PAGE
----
Some of Pittsburgh’s most sensitive tech concerns can be uncovered with ‘copy and paste’

(Illustration by Anita DuFalla/PublicSource)

Update: Lee Haller, who served as director of Pittsburgh’s Department of Innovation and Performance since December 2016, resigned on Aug. 3, 2018, for a job in the private sector.

With numerous warnings of the financial, public safety and privacy threats that hackers pose to local governments, Pittsburgh officials purposefully give residents little insight on the city’s security flaws.

Except Pittsburgh spilled its own secrets.

In a report touted by Mayor Bill Peduto as foundational to his plans to overhaul city technology, several portions focusing on supposedly sensitive cybersecurity information have blue bars placed over them, intending to render the text unreadable.

Yet the very document stressing the importance of security is itself insecure.

A PublicSource reporter simply copied and pasted what the city attempted to redact and later determined that off-the-shelf software to view PDF files could actually remove the city’s blue redaction bars.

Pittsburgh Communication Analyst Keyva Clark said the city has no comment on the fact that it disclosed its own sensitive information. But she asked that PublicSource be careful in its reporting.

“We understand that you were able to read this report in its entirety,” Clark said. “We would hope that you would not publish anything that would cause any risk or danger.”

The city did not inform PublicSource of any specific risks.

Municipal data — which can include financial information and confidential public safety data — can be lucrative for hackers. And attacks an cause governments to come to a grinding halt, as they have recently in Atlanta and Allentown, Pa.

What appears to be the most sensitive information easily uncloaked is the location of the city’s main data center as well as the disaster recovery site where vital data is backed up in case the main center is hacked or physically destroyed.

“I absolutely would have fought tooth and nail to redact that,” said Howard Stern, who served as the city’s technology director until January 2012.

“Say someone, a bad guy or a terrorist, really wanted to destroy the city’s data..." said Stern, "If they knew where they were, they could destroy it.

PublicSource is not publishing the location of the recovery site. We are reporting other redacted information that speaks to general vulnerabilities the city knew about for more than a year.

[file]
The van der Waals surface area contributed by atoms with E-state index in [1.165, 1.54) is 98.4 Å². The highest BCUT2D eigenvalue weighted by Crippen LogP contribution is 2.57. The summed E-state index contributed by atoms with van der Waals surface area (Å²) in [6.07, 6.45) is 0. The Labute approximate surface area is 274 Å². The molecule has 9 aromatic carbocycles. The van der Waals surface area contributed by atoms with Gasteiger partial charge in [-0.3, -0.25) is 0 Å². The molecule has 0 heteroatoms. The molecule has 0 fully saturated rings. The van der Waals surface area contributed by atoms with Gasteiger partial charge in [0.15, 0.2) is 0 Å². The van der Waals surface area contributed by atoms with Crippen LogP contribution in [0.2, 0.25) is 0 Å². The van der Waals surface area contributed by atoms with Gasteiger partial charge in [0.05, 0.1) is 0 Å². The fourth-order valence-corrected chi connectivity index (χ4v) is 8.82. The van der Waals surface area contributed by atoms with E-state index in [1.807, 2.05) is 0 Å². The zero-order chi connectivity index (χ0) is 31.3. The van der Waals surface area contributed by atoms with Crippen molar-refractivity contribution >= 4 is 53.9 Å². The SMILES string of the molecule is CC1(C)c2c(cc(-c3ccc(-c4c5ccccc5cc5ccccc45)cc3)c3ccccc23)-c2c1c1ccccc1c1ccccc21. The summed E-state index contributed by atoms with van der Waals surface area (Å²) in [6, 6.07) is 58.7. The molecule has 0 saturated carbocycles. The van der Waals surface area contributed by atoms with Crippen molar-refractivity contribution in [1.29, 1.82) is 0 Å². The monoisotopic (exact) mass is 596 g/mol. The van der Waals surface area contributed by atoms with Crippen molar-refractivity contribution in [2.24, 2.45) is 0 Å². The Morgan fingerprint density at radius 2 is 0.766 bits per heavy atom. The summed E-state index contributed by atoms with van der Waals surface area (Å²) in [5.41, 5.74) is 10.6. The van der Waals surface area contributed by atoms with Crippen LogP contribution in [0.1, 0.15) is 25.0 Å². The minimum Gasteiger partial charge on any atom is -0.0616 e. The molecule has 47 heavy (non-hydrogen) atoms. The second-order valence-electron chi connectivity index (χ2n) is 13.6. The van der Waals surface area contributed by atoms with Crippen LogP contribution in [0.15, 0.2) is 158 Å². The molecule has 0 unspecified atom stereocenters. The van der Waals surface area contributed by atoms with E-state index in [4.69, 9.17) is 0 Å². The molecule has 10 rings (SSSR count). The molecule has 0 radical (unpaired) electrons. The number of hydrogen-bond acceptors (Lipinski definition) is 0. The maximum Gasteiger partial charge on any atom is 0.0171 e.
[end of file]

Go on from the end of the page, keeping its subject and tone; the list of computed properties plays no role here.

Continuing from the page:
The blue rectangles cover text the City of Pittsburgh deemed too sensitive to release publicly. The city accidentally gave PublicSource a readable copy, meaning reporters could copy the area covered with the bars and paste it elsewhere to read the text. (Excerpt from Deloitte Consulting report)

And most of what Pittsburgh attempted to conceal with blue bars is fairly vague, too. Generally speaking, Deloitte found that Pittsburgh’s plans for dealing with catastrophic data failure and communications about security across departments were lacking. No detailed technical vulnerabilities were discussed.

Some decisions appear arbitrary. One portion of the report, criticizing Pittsburgh’s physical security of its data center, is redacted in one place and printed without redaction elsewhere. So why redact at all?

Pennsylvania’s Right-to-Know Law allows public agencies to redact information from public documents if they meet certain criteria, generally focused on public safety and privacy (though agencies can still decide to release the information).

PublicSource filed a Right-to-Know request for the report after being told it was not yet public. The response from the city included a letter explaining that redacted portions of the report “highlights specific weaknesses in our security infrastructure.”

The letter then cites two exemptions provided by the Right-to-Know Law as their reasoning.

Melissa Melewsky, media law counsel for the Pennsylvania Newsmedia Association, explained that state courts and Pennsylvania’s Office of Open Records tend to grant leeway to agencies that claim disclosures could harm public safety.

And if a document points out a weakness in a particular facility, then an agency can reasonably use the law’s exemptions to guard the information, Melewsky said. But there is no mandate that the information be shielded from the public.

“Without the public knowing there’s a weakness, there may not be an incentive to fix the weakness,” Melewsky said.

Lee Haller, director of Pittsburgh’s Department of Innovation and Performance, said the city is “constantly evolving the tools” to minimize the city’s risks. His department also directly responded to information learned from the March 2018 Atlanta attack to try to make Pittsburgh a less likely target.

It is unclear if Pittsburgh has remediated the weaknesses outlined in Deloitte’s report. Haller declined to discuss the lessons learned in the report or efforts to address known security flaws.

J. Dale Shoemaker contributed to this report.

Jeffrey Benzing is PublicSource's public safety reporter. He can be reached at jeff@publicsource.org, 412-515-0062 or on Twitter @jabenzing. He can be reached securely at PGP: bit.ly/2Au8Ca9

This story was fact-checked by Mary Niederberger.

This story appears as a part of Open Data PGH, a joint reporting project by PublicSource and Technical.ly on open data trends in Pittsburgh.